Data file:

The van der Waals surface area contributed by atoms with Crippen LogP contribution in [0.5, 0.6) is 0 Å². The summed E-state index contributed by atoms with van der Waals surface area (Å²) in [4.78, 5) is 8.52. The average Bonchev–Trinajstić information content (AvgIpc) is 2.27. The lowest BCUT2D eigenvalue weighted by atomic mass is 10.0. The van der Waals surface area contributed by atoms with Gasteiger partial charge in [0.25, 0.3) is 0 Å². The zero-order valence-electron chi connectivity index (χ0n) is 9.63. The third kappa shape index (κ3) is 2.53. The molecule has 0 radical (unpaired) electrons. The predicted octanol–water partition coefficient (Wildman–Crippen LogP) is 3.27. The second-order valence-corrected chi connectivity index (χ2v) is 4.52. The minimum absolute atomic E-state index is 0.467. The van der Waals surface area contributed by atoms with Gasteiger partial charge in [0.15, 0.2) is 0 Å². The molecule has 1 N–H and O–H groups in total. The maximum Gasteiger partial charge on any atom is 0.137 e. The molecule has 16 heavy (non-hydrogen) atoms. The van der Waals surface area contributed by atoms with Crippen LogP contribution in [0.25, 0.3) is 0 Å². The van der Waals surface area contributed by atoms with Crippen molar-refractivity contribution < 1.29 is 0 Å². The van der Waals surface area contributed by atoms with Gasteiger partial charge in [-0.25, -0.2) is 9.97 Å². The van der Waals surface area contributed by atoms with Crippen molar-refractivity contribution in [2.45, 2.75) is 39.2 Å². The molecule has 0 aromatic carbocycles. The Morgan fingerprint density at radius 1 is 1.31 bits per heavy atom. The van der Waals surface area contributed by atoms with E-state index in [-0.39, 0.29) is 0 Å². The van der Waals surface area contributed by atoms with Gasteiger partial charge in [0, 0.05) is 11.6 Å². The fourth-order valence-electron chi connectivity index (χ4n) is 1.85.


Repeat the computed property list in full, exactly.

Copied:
The van der Waals surface area contributed by atoms with Crippen LogP contribution in [0.5, 0.6) is 0 Å². The summed E-state index contributed by atoms with van der Waals surface area (Å²) in [4.78, 5) is 8.52. The average Bonchev–Trinajstić information content (AvgIpc) is 2.27. The lowest BCUT2D eigenvalue weighted by atomic mass is 10.0. The van der Waals surface area contributed by atoms with Gasteiger partial charge in [0.25, 0.3) is 0 Å². The zero-order valence-electron chi connectivity index (χ0n) is 9.63. The third kappa shape index (κ3) is 2.53. The molecule has 0 radical (unpaired) electrons. The predicted octanol–water partition coefficient (Wildman–Crippen LogP) is 3.27. The second-order valence-corrected chi connectivity index (χ2v) is 4.52. The minimum absolute atomic E-state index is 0.467. The van der Waals surface area contributed by atoms with Gasteiger partial charge in [0.15, 0.2) is 0 Å². The molecule has 1 N–H and O–H groups in total. The maximum Gasteiger partial charge on any atom is 0.137 e. The molecule has 16 heavy (non-hydrogen) atoms. The van der Waals surface area contributed by atoms with Crippen LogP contribution in [0.25, 0.3) is 0 Å². The van der Waals surface area contributed by atoms with Crippen molar-refractivity contribution < 1.29 is 0 Å². The van der Waals surface area contributed by atoms with Gasteiger partial charge in [-0.25, -0.2) is 9.97 Å². The van der Waals surface area contributed by atoms with Crippen molar-refractivity contribution in [2.45, 2.75) is 39.2 Å². The molecule has 0 aromatic carbocycles. The Morgan fingerprint density at radius 1 is 1.31 bits per heavy atom. The van der Waals surface area contributed by atoms with E-state index in [-0.39, 0.29) is 0 Å². The van der Waals surface area contributed by atoms with Gasteiger partial charge in [0, 0.05) is 11.6 Å². The fourth-order valence-electron chi connectivity index (χ4n) is 1.85.